Security LOB wakes up from hibernation
Agencies must decide on shared services
Of the $5.5 billion agencies plan to spend on IT security this year, 25 percent—almost $1.4 billion—is slated for training and reporting.
But by standardizing how agencies conduct training and reporting, Office of Management and Budget officials believe a good chunk of that money could be reprogrammed for other mission-critical systems.
To get agencies to move money around, OMB and the Homeland Security Department are giving agencies until Dec. 15 to decide how they will standardize those processes through a shared-services center under the Security Line of Business initiative.
The program, which aims to standardize security awareness training and Federal Information Security Management Act reporting, will set up shared-services providers by October and require agencies to commit to one of them by mid-December.
“Agencies will begin migrating to shared-services centers ... in April 2007,” said a DHS official involved with the line of business, who requested anonymity.
Six agencies—the departments of Homeland Security and Justice, Treasury’s Bureau of Public Debt, the Agency for International Development, the Environment Protection Agency and the Office of Personnel Management—submitted business cases last September to become shared-services centers.Statement of capability
“For the fiscal 2008 budget, the Information Systems Security LOB will request interested agencies to submit the statement of capability in lieu of the Exhibit 300 business case,” the DHS official said. “Agencies that did not previously submit a proposal to become a shared-services center, but would now like to be considered as an ISS LOB provider, have the opportunity to complete the statement of capability template.”
While the broad goal for the security LOB is similar to the financial and human resources management LOBs, officials don’t envision agencies giving up control of their security training or reporting functions.
“It is not where we will consolidate around a center of excellence, but [rather] some standards and low-cost options for agencies to adopt over time,” said John Sindelar, acting associate administrator in the General Services Administration’s Office of Governmentwide Policy and program executive for the LOB initiatives.
OMB kicked off the Security Line of Business in February 2005 with the fiscal 2006 budget submission. An interagency task force came up with four areas—training, FISMA reporting, situation awareness and lifecycle management—that agencies could standardize on and save money. After further discussions, OMB and DHS decided that FISMA reporting and training could be done immediately, while the task force needed to do more research on the other two.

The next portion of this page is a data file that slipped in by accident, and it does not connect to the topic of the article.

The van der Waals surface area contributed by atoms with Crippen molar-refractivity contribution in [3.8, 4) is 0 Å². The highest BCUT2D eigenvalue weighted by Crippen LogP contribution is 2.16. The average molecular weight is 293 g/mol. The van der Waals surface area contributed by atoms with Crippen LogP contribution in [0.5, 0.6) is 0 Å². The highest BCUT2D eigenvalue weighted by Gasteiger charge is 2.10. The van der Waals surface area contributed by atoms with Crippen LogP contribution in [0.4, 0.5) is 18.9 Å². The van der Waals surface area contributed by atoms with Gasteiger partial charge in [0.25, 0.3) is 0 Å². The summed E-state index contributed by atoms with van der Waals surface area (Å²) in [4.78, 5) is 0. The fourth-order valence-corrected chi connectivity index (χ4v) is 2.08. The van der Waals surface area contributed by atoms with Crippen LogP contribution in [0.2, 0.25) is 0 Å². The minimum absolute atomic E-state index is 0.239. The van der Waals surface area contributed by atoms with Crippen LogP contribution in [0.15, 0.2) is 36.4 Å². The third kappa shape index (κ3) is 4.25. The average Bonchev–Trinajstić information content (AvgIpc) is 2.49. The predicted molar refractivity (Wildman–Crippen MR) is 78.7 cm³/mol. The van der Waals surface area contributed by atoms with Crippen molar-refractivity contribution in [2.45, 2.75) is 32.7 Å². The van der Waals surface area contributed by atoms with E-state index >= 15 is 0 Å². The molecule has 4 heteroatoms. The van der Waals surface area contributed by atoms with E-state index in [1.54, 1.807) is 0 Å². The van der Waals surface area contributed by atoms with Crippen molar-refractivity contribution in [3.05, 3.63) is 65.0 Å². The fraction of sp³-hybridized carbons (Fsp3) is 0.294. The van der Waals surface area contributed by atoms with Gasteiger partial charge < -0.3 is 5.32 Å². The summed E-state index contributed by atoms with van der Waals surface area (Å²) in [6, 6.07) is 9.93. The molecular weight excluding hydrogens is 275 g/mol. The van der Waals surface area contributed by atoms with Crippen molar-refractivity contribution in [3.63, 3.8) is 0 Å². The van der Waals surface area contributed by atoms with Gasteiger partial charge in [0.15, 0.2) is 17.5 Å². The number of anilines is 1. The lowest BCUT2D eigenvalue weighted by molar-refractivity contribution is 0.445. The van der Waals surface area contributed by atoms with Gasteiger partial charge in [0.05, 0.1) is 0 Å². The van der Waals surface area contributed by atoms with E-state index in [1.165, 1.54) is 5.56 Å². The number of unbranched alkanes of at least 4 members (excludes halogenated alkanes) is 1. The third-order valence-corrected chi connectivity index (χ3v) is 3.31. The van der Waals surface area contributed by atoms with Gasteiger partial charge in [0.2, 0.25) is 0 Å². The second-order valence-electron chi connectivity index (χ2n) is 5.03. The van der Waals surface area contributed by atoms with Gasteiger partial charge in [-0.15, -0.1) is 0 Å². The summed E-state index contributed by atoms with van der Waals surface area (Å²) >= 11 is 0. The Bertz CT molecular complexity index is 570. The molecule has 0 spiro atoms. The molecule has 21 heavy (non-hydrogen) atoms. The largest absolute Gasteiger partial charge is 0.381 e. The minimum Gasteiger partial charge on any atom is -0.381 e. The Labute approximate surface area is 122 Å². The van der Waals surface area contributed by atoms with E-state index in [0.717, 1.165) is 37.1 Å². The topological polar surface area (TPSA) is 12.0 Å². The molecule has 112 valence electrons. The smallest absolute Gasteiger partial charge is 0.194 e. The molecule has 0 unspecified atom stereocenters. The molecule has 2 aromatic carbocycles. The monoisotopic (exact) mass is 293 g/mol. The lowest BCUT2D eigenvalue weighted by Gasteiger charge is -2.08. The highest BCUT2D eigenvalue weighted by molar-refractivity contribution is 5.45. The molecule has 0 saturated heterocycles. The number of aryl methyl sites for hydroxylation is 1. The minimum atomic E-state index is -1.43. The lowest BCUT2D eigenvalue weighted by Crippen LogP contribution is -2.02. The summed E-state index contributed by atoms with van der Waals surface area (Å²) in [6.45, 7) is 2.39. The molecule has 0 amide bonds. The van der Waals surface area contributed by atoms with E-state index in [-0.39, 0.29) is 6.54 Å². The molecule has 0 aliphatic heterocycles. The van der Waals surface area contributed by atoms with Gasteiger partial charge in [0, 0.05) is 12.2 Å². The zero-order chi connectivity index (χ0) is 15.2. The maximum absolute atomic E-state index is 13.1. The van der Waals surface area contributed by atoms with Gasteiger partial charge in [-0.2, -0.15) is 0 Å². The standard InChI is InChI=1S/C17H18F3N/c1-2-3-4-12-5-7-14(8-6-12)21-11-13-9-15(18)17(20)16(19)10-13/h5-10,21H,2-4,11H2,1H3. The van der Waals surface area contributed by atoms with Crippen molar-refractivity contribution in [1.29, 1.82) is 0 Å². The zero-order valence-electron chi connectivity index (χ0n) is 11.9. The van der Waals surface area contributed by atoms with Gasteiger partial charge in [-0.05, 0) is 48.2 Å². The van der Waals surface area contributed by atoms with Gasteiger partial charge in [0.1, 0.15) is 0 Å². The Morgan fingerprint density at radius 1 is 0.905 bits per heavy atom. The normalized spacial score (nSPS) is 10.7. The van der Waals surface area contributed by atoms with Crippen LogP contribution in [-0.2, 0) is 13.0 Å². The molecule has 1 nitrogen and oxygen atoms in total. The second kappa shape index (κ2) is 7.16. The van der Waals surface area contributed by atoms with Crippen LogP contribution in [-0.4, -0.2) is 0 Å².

But then the task force disbanded and the LOB went dormant for much of this year. Over the last month, OMB and DHS have reinvigorated the security LOB by hiring a contractor, CapGemin of New York, which subcontracted to SiloSmashers Inc. of Fairfax, Va., to provide program management support, and by establishing a timeline for agencies to standardize the two processes.
Bruce Higgins, SiloSmashers’ senior vice president for business development, said the contract was awarded through a blanket purchasing agreement and would be for one base year with four one-year options.
SiloSmashers will provide support services to the program management office, which includes assisting with the development of the business case, the capital planning and investment control process, and helping with risk management issues, Higgins said.
DHS established a program management office in June and an implementation workgroup in July. The working group includes security and privacy experts from 11 agencies and the small agency CIO Council, including the National Security Agency, the Director of National Intelligence, the Defense Department and the National Institute of Standards and Technology.
“The implementation workgroup is in the process of completing a statement of capability template for FISMA reporting and security awareness training,” the DHS official said. “The SOC is the document that agencies will complete to describe the type of products or services that would be offered by their shared-services center.
The implementation workgroup will also assist in developing scoring criteria for agency proposals.”
The program management office also will establish working groups to further define situational awareness and lifecycle management, the official said.
“These two areas are presently scheduled for implementation in fiscal 2008,” the official said. “Additional information on situational awareness and incident response, as well as evaluating and selecting security products and services, will be available early next year.”
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